A Turkish court on Tuesday began the trial in absentia of four former Israeli military commanders over the killing of nine people in the raid of Turkish aid ship the Mavi Marmara as it tried to break the Gaza blockade in 2010.
Prosecutors are requesting life imprisonment for the officers who directed the raid, while the trial of four of Israel's most senior retired commanders has been dismissed by Israel as a politically motivated "show trial" and threatens to further strain already fraught relations.
The four accused, identified by an investigation of the İstanbul Chief Public Prosecutor's Office, are former Israeli Defense Forces (IDF) Chief of General Staff Gen. Rau Aluf Gabi Ashkenazi, Naval Forces Commander Vice Adm. Eliezer Marom, Israel's military intelligence chief Maj. Gen. Amos Yadlin and Air Forces Intelligence head Brig. Gen. Avishai Levi.
The first hearing in the trial took place at an İstanbul court on Tuesday with the attendance of a large number of attorneys from both Turkey and abroad, plus journalists, family members of the victims and activists.
Ann Wright, a former colonel in the US army, who was present on one of the smaller ships of the flotilla, described how Israeli troops had boarded their vessel, firing paint bullets and tossing stun grenades. “After serving 29 years in the US Army, I retired in 2003 in opposition to the Iraq war,” she told the court. “One of the reasons I went on the flotilla is that I felt compelled to challenge Israeli policy to impose an illegal blockade on Palestine and the US policy to support Israel's illegal actions,” she said.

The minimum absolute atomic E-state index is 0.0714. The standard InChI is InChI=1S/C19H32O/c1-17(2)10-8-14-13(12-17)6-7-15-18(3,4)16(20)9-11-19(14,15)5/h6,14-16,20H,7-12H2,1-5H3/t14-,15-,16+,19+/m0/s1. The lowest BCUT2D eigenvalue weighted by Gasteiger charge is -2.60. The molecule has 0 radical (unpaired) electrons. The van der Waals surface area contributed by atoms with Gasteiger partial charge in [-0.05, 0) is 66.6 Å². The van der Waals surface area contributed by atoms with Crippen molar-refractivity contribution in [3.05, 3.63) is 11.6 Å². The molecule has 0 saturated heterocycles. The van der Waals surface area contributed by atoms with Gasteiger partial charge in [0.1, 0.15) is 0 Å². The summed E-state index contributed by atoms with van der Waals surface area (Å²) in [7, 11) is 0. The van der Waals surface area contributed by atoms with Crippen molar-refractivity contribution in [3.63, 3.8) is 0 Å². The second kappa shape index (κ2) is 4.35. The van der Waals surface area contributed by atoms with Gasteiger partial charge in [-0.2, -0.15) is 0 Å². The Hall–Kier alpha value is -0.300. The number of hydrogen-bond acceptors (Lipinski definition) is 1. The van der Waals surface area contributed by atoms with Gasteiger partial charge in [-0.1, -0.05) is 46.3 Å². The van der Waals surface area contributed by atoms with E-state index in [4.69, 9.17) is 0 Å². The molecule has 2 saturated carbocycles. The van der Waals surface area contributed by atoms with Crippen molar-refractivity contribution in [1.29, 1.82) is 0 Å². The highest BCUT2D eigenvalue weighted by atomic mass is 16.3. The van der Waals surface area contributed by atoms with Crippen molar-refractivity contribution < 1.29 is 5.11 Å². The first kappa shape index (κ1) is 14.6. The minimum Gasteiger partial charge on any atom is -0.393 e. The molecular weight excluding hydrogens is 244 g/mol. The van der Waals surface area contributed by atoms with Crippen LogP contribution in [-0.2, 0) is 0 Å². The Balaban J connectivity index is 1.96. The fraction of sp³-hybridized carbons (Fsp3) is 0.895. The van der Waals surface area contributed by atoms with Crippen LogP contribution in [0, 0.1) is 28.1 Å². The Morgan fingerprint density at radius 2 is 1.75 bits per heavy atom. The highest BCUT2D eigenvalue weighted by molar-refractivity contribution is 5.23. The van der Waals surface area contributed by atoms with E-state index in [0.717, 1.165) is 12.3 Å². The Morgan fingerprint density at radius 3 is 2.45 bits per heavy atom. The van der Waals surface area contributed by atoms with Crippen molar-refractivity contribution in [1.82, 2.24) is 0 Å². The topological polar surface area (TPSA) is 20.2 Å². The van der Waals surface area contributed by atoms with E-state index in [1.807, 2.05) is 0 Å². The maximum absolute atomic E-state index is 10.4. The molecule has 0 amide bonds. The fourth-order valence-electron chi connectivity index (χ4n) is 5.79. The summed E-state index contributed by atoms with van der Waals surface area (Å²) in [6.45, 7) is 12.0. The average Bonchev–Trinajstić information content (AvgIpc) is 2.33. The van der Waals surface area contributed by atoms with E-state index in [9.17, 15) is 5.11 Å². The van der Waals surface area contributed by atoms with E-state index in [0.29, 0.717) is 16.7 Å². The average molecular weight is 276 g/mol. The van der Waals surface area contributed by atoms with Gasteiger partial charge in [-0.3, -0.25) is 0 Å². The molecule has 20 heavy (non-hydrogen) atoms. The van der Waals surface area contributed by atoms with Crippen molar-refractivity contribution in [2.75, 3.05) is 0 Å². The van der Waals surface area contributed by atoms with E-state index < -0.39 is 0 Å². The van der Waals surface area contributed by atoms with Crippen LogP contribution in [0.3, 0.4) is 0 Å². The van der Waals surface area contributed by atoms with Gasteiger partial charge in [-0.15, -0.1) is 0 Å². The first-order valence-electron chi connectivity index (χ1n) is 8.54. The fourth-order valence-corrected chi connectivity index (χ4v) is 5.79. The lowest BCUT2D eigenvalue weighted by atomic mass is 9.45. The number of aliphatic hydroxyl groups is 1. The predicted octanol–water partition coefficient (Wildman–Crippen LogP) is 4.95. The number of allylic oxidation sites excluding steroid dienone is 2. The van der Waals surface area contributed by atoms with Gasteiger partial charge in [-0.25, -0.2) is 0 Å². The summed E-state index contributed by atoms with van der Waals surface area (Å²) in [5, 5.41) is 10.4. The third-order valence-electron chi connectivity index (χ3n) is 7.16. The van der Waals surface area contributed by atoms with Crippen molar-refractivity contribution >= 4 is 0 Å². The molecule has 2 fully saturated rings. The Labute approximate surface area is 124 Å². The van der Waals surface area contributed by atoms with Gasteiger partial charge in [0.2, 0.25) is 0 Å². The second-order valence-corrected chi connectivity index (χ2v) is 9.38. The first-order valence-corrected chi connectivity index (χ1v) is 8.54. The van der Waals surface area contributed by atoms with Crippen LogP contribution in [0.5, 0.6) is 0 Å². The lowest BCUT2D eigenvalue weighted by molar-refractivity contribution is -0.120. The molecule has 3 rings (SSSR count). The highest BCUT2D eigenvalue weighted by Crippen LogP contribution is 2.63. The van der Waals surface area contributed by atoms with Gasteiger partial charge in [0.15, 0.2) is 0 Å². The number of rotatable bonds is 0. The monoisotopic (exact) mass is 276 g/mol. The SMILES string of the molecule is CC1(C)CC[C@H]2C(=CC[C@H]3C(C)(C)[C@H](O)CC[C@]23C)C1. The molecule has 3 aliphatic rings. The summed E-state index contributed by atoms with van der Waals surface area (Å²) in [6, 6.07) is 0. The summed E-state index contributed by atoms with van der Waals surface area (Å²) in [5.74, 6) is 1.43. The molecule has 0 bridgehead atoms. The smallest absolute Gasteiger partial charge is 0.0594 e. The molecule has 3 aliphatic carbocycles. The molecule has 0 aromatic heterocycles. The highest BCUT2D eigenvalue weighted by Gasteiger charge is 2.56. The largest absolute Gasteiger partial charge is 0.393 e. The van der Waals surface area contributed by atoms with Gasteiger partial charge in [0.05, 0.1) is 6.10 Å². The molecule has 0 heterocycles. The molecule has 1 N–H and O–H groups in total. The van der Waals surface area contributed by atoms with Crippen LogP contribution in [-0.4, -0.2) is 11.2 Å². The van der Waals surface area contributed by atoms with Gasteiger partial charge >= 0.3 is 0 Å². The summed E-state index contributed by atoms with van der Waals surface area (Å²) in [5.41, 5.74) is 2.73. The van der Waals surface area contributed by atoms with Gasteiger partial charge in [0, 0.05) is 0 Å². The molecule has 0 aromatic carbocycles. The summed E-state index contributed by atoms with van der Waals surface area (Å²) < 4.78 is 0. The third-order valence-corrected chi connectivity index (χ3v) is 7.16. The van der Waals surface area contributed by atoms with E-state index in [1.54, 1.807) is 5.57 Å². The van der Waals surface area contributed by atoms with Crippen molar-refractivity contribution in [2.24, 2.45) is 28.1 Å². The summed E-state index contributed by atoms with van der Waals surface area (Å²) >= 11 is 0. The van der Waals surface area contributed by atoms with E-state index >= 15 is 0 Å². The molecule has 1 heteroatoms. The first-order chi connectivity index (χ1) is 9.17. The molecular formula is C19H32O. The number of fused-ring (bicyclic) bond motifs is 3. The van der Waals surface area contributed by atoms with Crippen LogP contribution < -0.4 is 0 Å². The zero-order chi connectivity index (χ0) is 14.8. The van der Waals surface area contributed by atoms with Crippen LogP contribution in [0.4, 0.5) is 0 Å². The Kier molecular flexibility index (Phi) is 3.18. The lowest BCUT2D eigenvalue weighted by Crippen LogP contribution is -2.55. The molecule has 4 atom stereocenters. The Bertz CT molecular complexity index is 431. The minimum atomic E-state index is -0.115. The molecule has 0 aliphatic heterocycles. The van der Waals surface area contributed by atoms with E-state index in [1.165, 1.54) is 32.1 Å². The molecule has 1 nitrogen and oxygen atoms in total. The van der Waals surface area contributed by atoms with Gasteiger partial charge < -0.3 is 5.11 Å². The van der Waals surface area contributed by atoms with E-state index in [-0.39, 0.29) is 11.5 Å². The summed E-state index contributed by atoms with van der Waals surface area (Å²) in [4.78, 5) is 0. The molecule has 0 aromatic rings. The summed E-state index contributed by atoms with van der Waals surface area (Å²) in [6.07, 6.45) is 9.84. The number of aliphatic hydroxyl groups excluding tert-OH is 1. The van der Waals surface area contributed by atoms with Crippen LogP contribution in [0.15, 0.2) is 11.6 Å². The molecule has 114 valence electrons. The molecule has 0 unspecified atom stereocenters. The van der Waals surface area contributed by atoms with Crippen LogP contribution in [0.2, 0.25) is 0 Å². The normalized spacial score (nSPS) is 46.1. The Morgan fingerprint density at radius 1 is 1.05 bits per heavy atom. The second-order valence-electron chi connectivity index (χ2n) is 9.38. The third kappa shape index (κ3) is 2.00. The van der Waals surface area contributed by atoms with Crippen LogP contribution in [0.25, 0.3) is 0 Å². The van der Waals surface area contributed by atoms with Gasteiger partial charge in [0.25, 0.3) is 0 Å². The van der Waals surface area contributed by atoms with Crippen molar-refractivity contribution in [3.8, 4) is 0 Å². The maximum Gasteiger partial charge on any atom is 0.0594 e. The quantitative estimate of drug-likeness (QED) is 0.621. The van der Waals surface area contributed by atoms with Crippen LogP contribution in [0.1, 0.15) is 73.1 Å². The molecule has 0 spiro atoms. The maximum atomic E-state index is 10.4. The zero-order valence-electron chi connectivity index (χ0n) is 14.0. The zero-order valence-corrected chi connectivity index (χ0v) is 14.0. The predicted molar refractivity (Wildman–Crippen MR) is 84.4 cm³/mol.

Hundreds of people gathered outside the İstanbul criminal court, which planned to hear testimony from passengers who were onboard the Gaza-bound ship at the time of the Israeli raid, as well as relatives of those who were killed.
Yigal Palmor, spokesman for Israel's Foreign Ministry, objected, saying, “The so-called accused were not even informed or served or notified that they were going to be charged, which makes this one big puppet show.”
However, Ümmügülsüm Yazıcı, one of the protesters outside the court building, stated: “We want nothing more than for those who are responsible to be punished. We want them to be brought to account for the violation of the Palestinian people's rights.”
Alexandra Lort Phillips, a British activist onboard the flotilla, traveled to Turkey for the hearing. Phillips, who has studied international human rights law, stressed that she was not physically injured during the raid by Israeli forces, but also noted that she was treated like a criminal and that her hands were bound with cable ties. “I witnessed the severely injured and dying and the dead. All of my things were taken and not returned, including computer, phones, camera, GPS, notes and personal paperwork,” she stated.
Asked if she has ever regretted taking part in the Mavi Marmara's aid mission, Phillips responded: “I have not regretted joining the Freedom Flotilla. However, I believe the loss of life was not the fault of the organizers. We took MPs and important people and members of the media; all of the cargo and people were security checked, and the mission was very open and clear in its intentions. … The vessels were covered with cameras to witness the voyage. I don't know what else the Freedom Flotilla could do to make sure it was clear it was a peaceful mission. After the attack, the passengers were trying to defend the ship and protect us from military aggression.”
Turkey disputes Israeli claims that its soldiers acted in self-defense after being attacked by activists when they boarded the ship. The commando operation sparked worldwide condemnation and led to an easing of Israel's blockade on the coastal territory.
The case symbolizes the rupture between Turkey and Israel, former allies whose diplomatic ties are effectively frozen. Israel has rebuffed Turkish demands for an apology over the incident and compensation for the families of those killed, which have been stated as preconditions for the normalization of ties.